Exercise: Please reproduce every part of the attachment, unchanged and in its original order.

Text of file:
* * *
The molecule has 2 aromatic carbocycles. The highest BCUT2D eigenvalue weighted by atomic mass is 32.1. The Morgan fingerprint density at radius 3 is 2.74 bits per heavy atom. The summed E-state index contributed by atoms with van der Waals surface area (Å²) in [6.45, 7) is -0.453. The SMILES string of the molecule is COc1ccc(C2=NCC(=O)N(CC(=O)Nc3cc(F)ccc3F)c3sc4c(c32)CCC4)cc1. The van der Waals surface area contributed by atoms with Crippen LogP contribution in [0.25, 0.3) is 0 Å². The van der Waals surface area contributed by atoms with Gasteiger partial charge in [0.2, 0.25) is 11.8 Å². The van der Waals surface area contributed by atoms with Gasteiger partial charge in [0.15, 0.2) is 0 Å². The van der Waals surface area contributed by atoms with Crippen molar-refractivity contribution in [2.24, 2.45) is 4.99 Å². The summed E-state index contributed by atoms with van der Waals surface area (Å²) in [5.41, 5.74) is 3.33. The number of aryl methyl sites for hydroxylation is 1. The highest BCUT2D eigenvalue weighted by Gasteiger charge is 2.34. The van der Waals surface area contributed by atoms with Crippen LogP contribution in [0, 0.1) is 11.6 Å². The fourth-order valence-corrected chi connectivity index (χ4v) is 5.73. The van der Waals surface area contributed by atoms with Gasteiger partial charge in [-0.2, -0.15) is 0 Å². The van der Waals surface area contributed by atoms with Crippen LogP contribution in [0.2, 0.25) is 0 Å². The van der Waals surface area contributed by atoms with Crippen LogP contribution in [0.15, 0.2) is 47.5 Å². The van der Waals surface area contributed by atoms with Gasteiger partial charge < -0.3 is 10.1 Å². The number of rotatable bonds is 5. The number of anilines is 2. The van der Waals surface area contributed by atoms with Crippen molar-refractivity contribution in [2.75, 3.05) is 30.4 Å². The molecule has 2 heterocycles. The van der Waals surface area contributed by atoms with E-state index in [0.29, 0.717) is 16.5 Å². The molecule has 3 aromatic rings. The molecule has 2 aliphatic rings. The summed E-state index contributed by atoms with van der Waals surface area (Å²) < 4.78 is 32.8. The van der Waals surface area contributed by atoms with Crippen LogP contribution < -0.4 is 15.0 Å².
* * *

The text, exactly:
The molecule has 2 aromatic carbocycles. The highest BCUT2D eigenvalue weighted by atomic mass is 32.1. The Morgan fingerprint density at radius 3 is 2.74 bits per heavy atom. The summed E-state index contributed by atoms with van der Waals surface area (Å²) in [6.45, 7) is -0.453. The SMILES string of the molecule is COc1ccc(C2=NCC(=O)N(CC(=O)Nc3cc(F)ccc3F)c3sc4c(c32)CCC4)cc1. The van der Waals surface area contributed by atoms with Crippen LogP contribution in [0.25, 0.3) is 0 Å². The van der Waals surface area contributed by atoms with Gasteiger partial charge in [0.2, 0.25) is 11.8 Å². The van der Waals surface area contributed by atoms with Gasteiger partial charge in [0.15, 0.2) is 0 Å². The van der Waals surface area contributed by atoms with Crippen molar-refractivity contribution in [2.24, 2.45) is 4.99 Å². The summed E-state index contributed by atoms with van der Waals surface area (Å²) in [5.41, 5.74) is 3.33. The number of aryl methyl sites for hydroxylation is 1. The highest BCUT2D eigenvalue weighted by Gasteiger charge is 2.34. The van der Waals surface area contributed by atoms with Crippen LogP contribution in [0, 0.1) is 11.6 Å². The fourth-order valence-corrected chi connectivity index (χ4v) is 5.73. The van der Waals surface area contributed by atoms with Gasteiger partial charge in [-0.2, -0.15) is 0 Å². The van der Waals surface area contributed by atoms with Crippen LogP contribution in [0.2, 0.25) is 0 Å². The van der Waals surface area contributed by atoms with Crippen LogP contribution in [0.15, 0.2) is 47.5 Å². The van der Waals surface area contributed by atoms with Gasteiger partial charge < -0.3 is 10.1 Å². The number of rotatable bonds is 5. The number of anilines is 2. The van der Waals surface area contributed by atoms with Crippen molar-refractivity contribution in [2.75, 3.05) is 30.4 Å². The molecule has 2 heterocycles. The van der Waals surface area contributed by atoms with E-state index in [0.29, 0.717) is 16.5 Å². The molecule has 3 aromatic rings. The molecule has 2 aliphatic rings. The summed E-state index contributed by atoms with van der Waals surface area (Å²) < 4.78 is 32.8. The van der Waals surface area contributed by atoms with Crippen LogP contribution < -0.4 is 15.0 Å².